Anxiety is not just in a person’s head; it is very much a physiological state as well. Physiologically, anxiety produces very similar sensations as fear does, such as a rapid heartbeat, muscle tension, alertness, but also sweaty palms, shortness of breath, dizziness, queasiness, or a dry mouth. Anxiety can make a person restless, uncomfortable, and incapable of concentrating. Anxiety frequently leads to avoiding behavior around the issues in which the person believes “something bad is going to happen.” When anxiety is pervasive or continues over time, it interferes with life in increasingly broad ways. It can lead to missing work, limiting social contacts, increasing isolation, or constantly feeling on edge both physically and mentally and thus reducing productivity and effectiveness. Anxiety can appear in different forms and intensity levels, ranging from a mild uneasiness to a full-blown panic attack. It can be tied to specific situations such tight spaces, spiders, being in public places, or it can be more “free flowing” and “coming out of the blue.”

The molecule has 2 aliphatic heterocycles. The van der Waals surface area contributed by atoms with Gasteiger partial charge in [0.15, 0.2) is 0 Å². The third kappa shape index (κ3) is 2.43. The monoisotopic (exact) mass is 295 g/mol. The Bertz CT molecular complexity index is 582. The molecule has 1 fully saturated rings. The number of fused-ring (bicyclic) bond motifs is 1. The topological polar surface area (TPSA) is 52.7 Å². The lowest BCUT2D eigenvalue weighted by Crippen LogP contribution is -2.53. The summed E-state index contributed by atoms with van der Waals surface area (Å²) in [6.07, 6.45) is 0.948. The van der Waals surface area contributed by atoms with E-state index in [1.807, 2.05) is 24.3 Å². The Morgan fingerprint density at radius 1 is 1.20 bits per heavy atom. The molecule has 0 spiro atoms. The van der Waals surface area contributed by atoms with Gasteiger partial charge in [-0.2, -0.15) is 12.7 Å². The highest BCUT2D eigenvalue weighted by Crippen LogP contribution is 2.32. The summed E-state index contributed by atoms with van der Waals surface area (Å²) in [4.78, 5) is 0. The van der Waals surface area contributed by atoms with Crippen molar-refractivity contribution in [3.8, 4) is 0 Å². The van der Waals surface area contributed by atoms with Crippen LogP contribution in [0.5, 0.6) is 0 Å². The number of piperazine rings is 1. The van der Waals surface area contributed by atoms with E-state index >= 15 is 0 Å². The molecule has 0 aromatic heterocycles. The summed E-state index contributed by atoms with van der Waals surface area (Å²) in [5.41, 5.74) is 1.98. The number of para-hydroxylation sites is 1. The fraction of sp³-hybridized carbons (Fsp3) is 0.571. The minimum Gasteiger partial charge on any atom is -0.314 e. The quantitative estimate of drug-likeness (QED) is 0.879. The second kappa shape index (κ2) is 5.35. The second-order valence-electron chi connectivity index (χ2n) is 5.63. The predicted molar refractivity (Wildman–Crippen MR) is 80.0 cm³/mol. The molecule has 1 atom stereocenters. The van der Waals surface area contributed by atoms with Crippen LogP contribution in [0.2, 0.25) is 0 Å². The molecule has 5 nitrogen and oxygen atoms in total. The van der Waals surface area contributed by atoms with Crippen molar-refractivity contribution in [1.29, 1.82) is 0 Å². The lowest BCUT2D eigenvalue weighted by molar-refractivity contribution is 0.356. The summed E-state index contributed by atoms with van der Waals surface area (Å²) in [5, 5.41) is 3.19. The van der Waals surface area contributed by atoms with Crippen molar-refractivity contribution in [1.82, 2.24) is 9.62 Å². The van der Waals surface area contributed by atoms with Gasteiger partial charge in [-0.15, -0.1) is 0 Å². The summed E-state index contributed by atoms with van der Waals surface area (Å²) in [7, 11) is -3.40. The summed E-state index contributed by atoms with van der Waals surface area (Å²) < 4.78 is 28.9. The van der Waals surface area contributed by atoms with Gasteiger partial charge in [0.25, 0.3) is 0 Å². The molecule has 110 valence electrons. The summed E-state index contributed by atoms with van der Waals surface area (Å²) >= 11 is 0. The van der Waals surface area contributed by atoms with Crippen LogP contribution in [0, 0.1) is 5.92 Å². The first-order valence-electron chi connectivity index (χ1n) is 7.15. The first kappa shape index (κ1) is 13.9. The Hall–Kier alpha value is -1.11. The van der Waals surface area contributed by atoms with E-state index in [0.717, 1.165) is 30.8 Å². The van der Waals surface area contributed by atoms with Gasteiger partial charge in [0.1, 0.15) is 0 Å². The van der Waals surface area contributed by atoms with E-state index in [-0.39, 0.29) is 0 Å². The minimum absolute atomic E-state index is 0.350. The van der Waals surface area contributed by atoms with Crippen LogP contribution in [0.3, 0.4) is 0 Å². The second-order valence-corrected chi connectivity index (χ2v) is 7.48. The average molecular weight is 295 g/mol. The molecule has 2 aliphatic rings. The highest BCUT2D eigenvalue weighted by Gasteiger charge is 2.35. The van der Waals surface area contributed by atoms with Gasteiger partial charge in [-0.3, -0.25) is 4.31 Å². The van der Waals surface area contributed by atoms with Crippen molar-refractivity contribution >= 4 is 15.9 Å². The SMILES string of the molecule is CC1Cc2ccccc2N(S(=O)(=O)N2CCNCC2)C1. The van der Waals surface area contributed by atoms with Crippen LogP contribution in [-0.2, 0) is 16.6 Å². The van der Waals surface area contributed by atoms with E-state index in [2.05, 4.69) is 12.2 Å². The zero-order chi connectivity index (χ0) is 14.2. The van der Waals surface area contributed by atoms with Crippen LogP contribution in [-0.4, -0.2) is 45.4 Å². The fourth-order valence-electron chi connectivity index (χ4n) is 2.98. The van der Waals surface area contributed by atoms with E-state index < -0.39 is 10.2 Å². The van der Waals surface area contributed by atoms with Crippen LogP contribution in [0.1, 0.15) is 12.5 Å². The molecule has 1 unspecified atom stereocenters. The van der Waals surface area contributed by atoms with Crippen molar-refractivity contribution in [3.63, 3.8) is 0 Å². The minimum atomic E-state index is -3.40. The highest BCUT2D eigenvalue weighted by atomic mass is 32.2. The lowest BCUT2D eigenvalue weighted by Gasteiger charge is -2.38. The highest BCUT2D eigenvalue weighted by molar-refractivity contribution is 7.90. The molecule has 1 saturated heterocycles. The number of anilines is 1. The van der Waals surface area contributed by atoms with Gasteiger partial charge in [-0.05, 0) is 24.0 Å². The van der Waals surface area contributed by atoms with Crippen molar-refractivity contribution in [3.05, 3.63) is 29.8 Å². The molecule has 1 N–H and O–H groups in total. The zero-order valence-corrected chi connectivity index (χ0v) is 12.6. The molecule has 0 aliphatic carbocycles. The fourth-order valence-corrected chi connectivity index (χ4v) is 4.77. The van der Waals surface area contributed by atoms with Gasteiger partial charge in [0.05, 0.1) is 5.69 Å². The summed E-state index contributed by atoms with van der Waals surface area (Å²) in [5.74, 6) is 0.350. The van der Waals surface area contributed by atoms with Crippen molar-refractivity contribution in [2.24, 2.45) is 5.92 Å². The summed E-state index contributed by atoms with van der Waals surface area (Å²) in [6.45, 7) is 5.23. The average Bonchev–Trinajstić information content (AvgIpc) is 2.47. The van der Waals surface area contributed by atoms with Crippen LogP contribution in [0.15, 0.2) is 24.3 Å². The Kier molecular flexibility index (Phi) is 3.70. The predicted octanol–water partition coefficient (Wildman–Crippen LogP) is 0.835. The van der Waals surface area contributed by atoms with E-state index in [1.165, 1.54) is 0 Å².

A common struggle I have heard from clients who live with anxiety is that people around them do not seem to understand that it is a real issue. Many are told by well-meaning people that they just need to trust God more, that perfect love casts out fear. When Scripture is used like this it creates another problem, namely that of doubting their faith or labeling it as failure to trust God’s love. The context of this verse does not say that you should not be afraid of what might happen or not be scared in times of trouble. It says that there is no punishment for those who believe in Christ. Your soul is redeemed. Christians are not exempt from fear. There are so many verses in Scripture encouraging us to “fear not” because we do live in a world that is full of occasions that trigger fear in us. Paul Tournier, a Christian psychiatrist, said that faith does not suppress fear but instead acknowledges it and goes forward in spite of feeling afraid/anxious/worried. Faith takes the fear to God. Fear and hope are two motivators. Fear causes you to say, “I can’t do it” and holds you back, even to the point of being paralyzed by it. Hope is the motivating force. It allows you to say, “I can do this. I will continue to move forward in the midst of this uncertainty.”